Pagosa Springs, CO (PRWEB) April 15, 2005
Attorney Constance d'Angelis has been at the heart of the most controversial legal battle in recent years, the Terri Schiavo Case. Having long been an advocate of no-fault dispute resolution methodologies in these kinds of life and death family matters, d'Angelis brings a powerful and eloquent firsthand viewpoint to this case.
Upon the release of the autopsy report, she can analyze the results and weigh in on the important matters of how--by reason, not emotion--the "persistent vegetative state" diagnosis of Terri Schiavo was arrived at, and why. More importantly, d'Angelis, who remained quiet during the most grueling and emotionally trying moments for those close to Terri Schiavo, can educate the public at large and other attorneys about how to better handle these kinds of matters in the future.
"If there can be no-fault divorces and no-fault car accident rulings," d'Angelis asks, "why can't we bring that same reasoning to family legal matters, especially since so much hurtful emotion was inflamed by the Schiavo Case. In order to prevent such hostile situations in the future, I am joining a national movement for putting the legal mechanics in place for peaceful solutions in these matters."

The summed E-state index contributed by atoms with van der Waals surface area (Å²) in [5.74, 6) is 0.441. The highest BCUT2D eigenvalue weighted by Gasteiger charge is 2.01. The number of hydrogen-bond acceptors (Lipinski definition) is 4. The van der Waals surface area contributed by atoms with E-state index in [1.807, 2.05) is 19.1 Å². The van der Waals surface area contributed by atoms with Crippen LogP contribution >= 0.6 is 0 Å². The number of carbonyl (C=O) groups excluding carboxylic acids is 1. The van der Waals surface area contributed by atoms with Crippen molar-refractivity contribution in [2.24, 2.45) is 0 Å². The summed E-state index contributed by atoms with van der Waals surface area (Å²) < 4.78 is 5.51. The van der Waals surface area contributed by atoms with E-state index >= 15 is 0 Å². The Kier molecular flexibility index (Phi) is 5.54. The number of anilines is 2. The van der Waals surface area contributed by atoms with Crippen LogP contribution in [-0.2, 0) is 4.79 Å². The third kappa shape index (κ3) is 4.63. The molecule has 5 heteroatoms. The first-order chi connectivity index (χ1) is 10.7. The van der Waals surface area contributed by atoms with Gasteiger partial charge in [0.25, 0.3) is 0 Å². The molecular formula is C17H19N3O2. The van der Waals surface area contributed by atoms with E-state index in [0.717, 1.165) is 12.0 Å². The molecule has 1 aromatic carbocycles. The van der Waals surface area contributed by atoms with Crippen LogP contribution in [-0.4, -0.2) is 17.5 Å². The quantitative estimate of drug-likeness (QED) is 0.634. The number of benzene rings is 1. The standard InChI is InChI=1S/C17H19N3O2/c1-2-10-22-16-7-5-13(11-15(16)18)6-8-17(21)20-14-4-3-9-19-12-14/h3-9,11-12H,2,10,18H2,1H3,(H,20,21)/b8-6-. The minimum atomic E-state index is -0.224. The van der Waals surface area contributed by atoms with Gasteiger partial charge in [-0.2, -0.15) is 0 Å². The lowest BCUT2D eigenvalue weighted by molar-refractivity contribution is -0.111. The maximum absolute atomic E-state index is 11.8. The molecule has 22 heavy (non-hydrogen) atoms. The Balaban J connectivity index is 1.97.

A highly successful attorney for over twenty-two years, d'Angelis intends to devote much of her focus to being a national ombudsman on the areas of law she knows so well and advocates so tirelessly: Collaborative Law, Restorative Justice, Arbitration, and Mediation. She recently set up a special email address (email@example.com) so that those with questions on matters of Living Wills and health care surrogate documents can receive helpful and informed advice and referrals through her national network. D'Angelis is also in the process of creating a "Family Collaborative Council" as a new Alternative Dispute Resolution option. She suggests using a team consisting of a mediator, an attorney, and a psychological counselor who would work with both sides to achieve a resolution before a case goes to trial or arbitration. The ultimate goals are to save the financial costs of lengthy litigation and to save families from bitter legal fights.
"Having spent personal time with Terri, and feeling a strong sense of compassion for her plight," says d'Angelis, "I think that while people still remember this case, we can use those memories positively to help other families in the future."
Constance d'Angelis presented the medical testimony and neurological examinations, including CT scans of Terri Schiavo's brain activity, that established the court's opinion of Terri's existence as a "persistent vegetative state." The judge's February 2000 ruling was sustained throughout numerous appeals in both the State and Federal Courts.
Tom Brennan Media
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